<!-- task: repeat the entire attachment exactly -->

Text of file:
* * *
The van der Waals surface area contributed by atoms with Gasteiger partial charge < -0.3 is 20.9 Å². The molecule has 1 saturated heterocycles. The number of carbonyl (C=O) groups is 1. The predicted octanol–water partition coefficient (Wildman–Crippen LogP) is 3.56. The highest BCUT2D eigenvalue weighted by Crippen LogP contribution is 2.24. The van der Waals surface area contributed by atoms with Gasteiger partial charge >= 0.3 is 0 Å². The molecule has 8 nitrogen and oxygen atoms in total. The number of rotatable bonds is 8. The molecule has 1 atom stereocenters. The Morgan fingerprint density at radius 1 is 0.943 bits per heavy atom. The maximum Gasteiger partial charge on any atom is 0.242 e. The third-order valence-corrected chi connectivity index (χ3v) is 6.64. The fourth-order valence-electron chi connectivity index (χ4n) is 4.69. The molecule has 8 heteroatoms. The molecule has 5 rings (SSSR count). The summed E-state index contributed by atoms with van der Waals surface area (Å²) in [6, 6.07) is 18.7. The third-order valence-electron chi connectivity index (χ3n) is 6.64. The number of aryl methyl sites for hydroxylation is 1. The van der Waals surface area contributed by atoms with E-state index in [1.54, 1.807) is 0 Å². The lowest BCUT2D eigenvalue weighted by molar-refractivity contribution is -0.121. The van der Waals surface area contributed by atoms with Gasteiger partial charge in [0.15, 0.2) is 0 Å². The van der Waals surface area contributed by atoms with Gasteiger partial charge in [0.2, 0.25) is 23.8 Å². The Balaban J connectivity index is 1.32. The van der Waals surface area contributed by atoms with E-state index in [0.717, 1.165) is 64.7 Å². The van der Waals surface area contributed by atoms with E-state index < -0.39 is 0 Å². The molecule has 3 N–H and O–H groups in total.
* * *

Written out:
The van der Waals surface area contributed by atoms with Gasteiger partial charge < -0.3 is 20.9 Å². The molecule has 1 saturated heterocycles. The number of carbonyl (C=O) groups is 1. The predicted octanol–water partition coefficient (Wildman–Crippen LogP) is 3.56. The highest BCUT2D eigenvalue weighted by Crippen LogP contribution is 2.24. The van der Waals surface area contributed by atoms with Gasteiger partial charge >= 0.3 is 0 Å². The molecule has 8 nitrogen and oxygen atoms in total. The number of rotatable bonds is 8. The molecule has 1 atom stereocenters. The Morgan fingerprint density at radius 1 is 0.943 bits per heavy atom. The maximum Gasteiger partial charge on any atom is 0.242 e. The third-order valence-corrected chi connectivity index (χ3v) is 6.64. The fourth-order valence-electron chi connectivity index (χ4n) is 4.69. The molecule has 8 heteroatoms. The molecule has 5 rings (SSSR count). The summed E-state index contributed by atoms with van der Waals surface area (Å²) in [6, 6.07) is 18.7. The third-order valence-electron chi connectivity index (χ3n) is 6.64. The number of aryl methyl sites for hydroxylation is 1. The van der Waals surface area contributed by atoms with E-state index in [1.54, 1.807) is 0 Å². The lowest BCUT2D eigenvalue weighted by molar-refractivity contribution is -0.121. The van der Waals surface area contributed by atoms with Gasteiger partial charge in [0.15, 0.2) is 0 Å². The van der Waals surface area contributed by atoms with Gasteiger partial charge in [0.2, 0.25) is 23.8 Å². The Balaban J connectivity index is 1.32. The van der Waals surface area contributed by atoms with E-state index in [0.717, 1.165) is 64.7 Å². The van der Waals surface area contributed by atoms with E-state index < -0.39 is 0 Å². The molecule has 3 N–H and O–H groups in total.